Szkaradek lives on a private road on the shores of Lake Carolina, and his neighbors had been alerted to the incoming demonstrators. They approached Beniston and the demonstrators as they arrived and, wanting to keep in line with the law, Beniston agreed not to travel down the private road. Instead, the demonstrators distributed fliers on a road adjacent to Szkaradek’s road, but still within his neighborhood.

The roads in the neighborhood were lined with large homes with values ranging from $200,000 to more than $800,000 for the homes on the lake, such as Szkaradek’s.

Back in Youngstown, a Vision Property-owned home at 226 E. Lucius Ave. had a tree growing through the interior.

Once the fliers were distributed, the group returned to the bus – at which point the team had been in Columbia for slightly more than two hours – and set off to the same in Buerkert’s neighborhood.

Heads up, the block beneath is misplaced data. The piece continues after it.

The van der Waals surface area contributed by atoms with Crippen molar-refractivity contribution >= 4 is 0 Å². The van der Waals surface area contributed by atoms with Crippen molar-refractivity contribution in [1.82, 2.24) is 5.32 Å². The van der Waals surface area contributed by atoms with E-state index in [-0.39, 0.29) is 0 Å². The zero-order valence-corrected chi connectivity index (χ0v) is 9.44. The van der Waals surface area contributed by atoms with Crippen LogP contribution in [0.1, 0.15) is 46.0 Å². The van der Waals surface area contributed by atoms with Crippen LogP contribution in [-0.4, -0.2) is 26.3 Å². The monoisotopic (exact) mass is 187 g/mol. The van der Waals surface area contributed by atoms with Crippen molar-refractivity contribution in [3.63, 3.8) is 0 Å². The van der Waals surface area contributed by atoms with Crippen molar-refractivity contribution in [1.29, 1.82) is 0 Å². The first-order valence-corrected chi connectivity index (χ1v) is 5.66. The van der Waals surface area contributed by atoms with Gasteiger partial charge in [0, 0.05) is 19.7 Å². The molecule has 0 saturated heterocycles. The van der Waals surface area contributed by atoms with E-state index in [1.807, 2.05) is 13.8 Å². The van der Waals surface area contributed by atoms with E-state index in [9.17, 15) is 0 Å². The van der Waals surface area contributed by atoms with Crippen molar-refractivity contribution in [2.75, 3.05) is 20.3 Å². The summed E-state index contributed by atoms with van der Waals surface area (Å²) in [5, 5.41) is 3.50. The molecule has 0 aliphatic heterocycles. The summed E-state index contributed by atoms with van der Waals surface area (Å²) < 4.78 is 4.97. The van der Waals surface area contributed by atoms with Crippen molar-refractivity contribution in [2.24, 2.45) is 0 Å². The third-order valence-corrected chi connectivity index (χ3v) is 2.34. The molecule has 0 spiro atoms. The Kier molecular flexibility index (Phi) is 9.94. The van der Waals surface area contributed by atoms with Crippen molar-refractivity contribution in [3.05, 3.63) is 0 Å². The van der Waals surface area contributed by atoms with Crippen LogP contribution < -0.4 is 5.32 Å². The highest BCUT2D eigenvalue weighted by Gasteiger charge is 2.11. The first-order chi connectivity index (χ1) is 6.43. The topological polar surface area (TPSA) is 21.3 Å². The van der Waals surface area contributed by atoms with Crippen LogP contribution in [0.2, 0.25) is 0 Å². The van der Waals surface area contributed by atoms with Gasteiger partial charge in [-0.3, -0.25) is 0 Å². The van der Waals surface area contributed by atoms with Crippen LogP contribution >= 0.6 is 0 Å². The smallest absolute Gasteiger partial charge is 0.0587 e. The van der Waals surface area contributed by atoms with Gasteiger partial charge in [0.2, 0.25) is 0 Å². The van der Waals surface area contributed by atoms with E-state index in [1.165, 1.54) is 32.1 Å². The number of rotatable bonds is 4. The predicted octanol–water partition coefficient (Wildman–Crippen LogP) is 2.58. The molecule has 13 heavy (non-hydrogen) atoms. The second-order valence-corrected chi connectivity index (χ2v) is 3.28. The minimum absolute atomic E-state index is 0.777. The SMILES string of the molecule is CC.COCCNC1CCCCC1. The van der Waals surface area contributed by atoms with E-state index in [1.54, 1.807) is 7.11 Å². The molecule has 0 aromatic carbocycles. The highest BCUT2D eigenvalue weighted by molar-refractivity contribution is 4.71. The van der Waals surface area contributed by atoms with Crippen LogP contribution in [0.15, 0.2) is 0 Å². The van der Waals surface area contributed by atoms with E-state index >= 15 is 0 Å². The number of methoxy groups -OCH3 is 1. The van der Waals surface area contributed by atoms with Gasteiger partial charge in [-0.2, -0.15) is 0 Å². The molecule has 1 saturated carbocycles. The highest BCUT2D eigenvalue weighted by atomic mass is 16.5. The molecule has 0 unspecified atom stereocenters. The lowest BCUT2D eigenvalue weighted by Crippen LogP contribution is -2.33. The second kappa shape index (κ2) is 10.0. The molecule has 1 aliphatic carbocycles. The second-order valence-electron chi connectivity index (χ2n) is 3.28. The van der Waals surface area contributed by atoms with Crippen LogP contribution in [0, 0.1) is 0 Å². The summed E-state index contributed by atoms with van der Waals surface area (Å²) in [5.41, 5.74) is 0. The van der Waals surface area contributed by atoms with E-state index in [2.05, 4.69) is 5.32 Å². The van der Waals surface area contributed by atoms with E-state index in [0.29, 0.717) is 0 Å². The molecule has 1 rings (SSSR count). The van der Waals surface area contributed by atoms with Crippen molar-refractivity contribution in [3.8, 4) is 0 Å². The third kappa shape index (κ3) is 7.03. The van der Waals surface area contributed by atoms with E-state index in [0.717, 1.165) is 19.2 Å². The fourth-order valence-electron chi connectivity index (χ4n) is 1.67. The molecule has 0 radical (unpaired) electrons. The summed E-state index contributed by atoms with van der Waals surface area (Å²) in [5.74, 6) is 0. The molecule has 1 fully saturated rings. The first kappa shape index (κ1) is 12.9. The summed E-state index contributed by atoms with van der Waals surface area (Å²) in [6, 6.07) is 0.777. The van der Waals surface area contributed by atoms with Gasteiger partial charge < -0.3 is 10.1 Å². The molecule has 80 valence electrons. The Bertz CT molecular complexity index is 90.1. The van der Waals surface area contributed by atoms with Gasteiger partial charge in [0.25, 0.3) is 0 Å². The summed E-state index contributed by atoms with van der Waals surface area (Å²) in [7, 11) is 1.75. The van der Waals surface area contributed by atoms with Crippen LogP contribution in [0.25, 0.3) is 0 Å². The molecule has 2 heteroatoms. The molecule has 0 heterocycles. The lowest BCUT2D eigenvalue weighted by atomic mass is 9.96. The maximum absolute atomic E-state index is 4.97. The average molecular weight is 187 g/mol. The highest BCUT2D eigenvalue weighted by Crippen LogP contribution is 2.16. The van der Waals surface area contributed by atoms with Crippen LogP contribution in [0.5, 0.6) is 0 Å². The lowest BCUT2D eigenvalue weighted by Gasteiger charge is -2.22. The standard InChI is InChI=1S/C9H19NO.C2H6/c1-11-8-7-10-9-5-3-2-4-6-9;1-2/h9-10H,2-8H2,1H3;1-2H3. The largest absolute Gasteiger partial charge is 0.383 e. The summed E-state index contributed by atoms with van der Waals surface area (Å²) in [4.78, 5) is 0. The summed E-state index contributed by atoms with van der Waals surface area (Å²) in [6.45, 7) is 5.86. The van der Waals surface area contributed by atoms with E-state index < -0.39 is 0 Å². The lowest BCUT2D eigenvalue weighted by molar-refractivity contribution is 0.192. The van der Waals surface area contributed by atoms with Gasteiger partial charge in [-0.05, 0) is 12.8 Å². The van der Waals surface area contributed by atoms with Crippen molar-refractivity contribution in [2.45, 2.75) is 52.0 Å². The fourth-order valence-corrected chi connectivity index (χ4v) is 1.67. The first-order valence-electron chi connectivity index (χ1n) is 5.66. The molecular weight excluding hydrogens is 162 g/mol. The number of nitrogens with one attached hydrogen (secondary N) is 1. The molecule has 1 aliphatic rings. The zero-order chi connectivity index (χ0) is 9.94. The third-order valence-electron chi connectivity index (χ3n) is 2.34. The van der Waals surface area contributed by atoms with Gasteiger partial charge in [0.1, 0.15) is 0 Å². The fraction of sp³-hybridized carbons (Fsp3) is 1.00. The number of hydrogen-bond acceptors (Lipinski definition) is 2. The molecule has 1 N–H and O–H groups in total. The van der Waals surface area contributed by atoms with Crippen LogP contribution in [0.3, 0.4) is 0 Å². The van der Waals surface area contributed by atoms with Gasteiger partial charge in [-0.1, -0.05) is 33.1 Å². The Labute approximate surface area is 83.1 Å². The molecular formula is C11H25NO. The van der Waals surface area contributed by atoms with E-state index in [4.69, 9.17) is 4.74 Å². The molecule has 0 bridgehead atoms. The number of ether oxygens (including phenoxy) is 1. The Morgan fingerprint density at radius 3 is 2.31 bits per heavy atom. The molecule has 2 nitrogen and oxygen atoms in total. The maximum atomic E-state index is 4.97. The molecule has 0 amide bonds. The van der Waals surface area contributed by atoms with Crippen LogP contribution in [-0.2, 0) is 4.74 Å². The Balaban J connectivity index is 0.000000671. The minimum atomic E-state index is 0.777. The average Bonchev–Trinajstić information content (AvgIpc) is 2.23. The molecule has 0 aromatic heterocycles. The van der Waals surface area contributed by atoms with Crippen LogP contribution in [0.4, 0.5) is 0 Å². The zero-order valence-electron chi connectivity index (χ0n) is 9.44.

Time constraints and private property forced the leaders of ACTION and YNDC to change course, heading instead to Gibson Park, which is adjacent to the entrance of Buerkert’s neighborhood. The team once again unfurled its banners and chanted against Vision and Buerkert.

With the same hurried pace it had upon arrival, the team packed up and re-boarded the bus for the return trip home.

The Valley contingent left without a signed agreement, but had recouped the cost of a demolition and educated individuals in both Youngstown and Columbia to its concerns about Vision Property Management.